Despite trial counsel's objection, the trial proceeded on all charges and the jury convicted Collins of trafficking more than ten grams of methamphetamine, and possession of a weapon during the commission of a violent crime. The trial judge sentenced Collins to an aggregate twenty-five years' imprisonment. The Court of Appeals affirmed. State v. Collins, Op. No. 2012-UP-356 (S.C. Ct. App. filed June 13, 2012). Subsequently, Collins filed a timely application for PCR.

         At the PCR hearing, Collins alleged that trial counsel was ineffective because he failed to request a continuance and to properly handle an expired plea offer. In regards to the expired plea offer, Collins testified he was appointed Robert Newton, a public defender, in February of 2010. However, according to Collins, "Mr. Newton had relinquished his time with the public defender service[.]" Collins maintained he reapplied for counsel in August of 2010 and was appointed trial counsel. Collins met with trial counsel for the first time on October 19, 2010, and a second time in early November 2010. During the second meeting, counsel went over discovery and showed Collins the expired plea offer, which was addressed to Newton.[2] Collins asserted he had never seen the offer before his second meeting with trial counsel. When asked if he ever told trial counsel that he wanted to plead guilty, Collins claimed he told counsel he wanted more information before he decided. Additionally, Collins acknowledged trial counsel indicated he would attempt to negotiate the trafficking charge.

         In response, trial counsel confirmed that he was Collins' second attorney. Upon receiving Collins' file, counsel made the usual discovery motions and reviewed the discovery materials with Collins. Counsel admitted that he had received the plea offer, but explained the plea offer expired before he was appointed to represent Collins. Trial counsel testified the second page of the letter proposed an aggregate sentence of fifteen years' imprisonment "at eighty-five percent" in exchange for pleas to "trafficking, third offense; possession of meth, third offense; and unlawful neglect of a child." The letter stated that, if the offer was not accepted before June 21, 2010, any other offers would be withdrawn and the case would be placed on the trial calendar with no further negotiation. Trial counsel "fe[lt] certain" he not only talked to Collins about the expired plea offer, but also followed up with the solicitor. However, counsel could not recall the solicitor's response.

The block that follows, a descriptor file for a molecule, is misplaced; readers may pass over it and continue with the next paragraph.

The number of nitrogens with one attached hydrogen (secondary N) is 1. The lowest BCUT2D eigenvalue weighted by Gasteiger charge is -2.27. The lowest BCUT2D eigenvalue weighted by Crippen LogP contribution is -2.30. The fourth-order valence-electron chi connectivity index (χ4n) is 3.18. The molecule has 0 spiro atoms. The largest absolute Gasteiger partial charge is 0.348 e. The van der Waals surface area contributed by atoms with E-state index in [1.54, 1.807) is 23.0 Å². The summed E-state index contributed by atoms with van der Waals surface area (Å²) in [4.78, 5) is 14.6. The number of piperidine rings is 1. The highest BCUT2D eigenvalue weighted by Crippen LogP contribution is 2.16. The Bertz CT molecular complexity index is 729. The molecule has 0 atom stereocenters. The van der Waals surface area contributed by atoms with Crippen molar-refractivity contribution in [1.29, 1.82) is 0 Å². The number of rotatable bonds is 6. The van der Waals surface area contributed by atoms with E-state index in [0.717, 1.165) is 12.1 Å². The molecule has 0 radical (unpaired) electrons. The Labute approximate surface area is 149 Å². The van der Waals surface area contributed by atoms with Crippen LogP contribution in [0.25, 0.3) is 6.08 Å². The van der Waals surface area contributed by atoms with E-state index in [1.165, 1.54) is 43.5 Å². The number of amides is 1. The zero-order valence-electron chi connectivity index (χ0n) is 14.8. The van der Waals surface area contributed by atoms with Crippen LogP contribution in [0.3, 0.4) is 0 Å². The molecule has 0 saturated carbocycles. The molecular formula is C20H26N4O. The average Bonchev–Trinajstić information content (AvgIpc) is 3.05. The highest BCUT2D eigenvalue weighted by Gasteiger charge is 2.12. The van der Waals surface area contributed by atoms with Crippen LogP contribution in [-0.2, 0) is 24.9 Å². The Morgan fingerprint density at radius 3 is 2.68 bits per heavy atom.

Next, Collins asserted trial counsel was ineffective in failing to request a continuance after Collins was served with the indictment for the weapons charge on the morning of trial. Collins argued that, prior to being served, he had no knowledge he would be going to trial for the weapons charge. When asked whether he ever instructed trial counsel to request a continuance, Collins maintained that counsel knew he "was not comfortable." Further, Collins made clear that trial counsel did "stress[] on the record [his objection] to having to try [the weapons charge]." Collins also acknowledged he went over all discovery with trial counsel and that he told counsel his version of what happened the night he was arrested.

          In response, trial counsel confirmed that Collins was not served with the indictment for the weapons charge until the morning of trial. Counsel testified that he objected, but "in spite of or because of my objection, we moved forward on the charge." Although counsel admitted that he did not ask for a continuance, he noted that he "tried to keep it out." When asked if, in retrospect, he should have sought a continuance, counsel explained he did not think that he would have because, "although the firearm [charge] obviously carried a five-year penalty, it certainly was not the major problem we were facing." Counsel could not recall whether or not his discovery materials indicated a gun had been recovered. Nonetheless, trial counsel testified he and Collins reviewed the discovery ...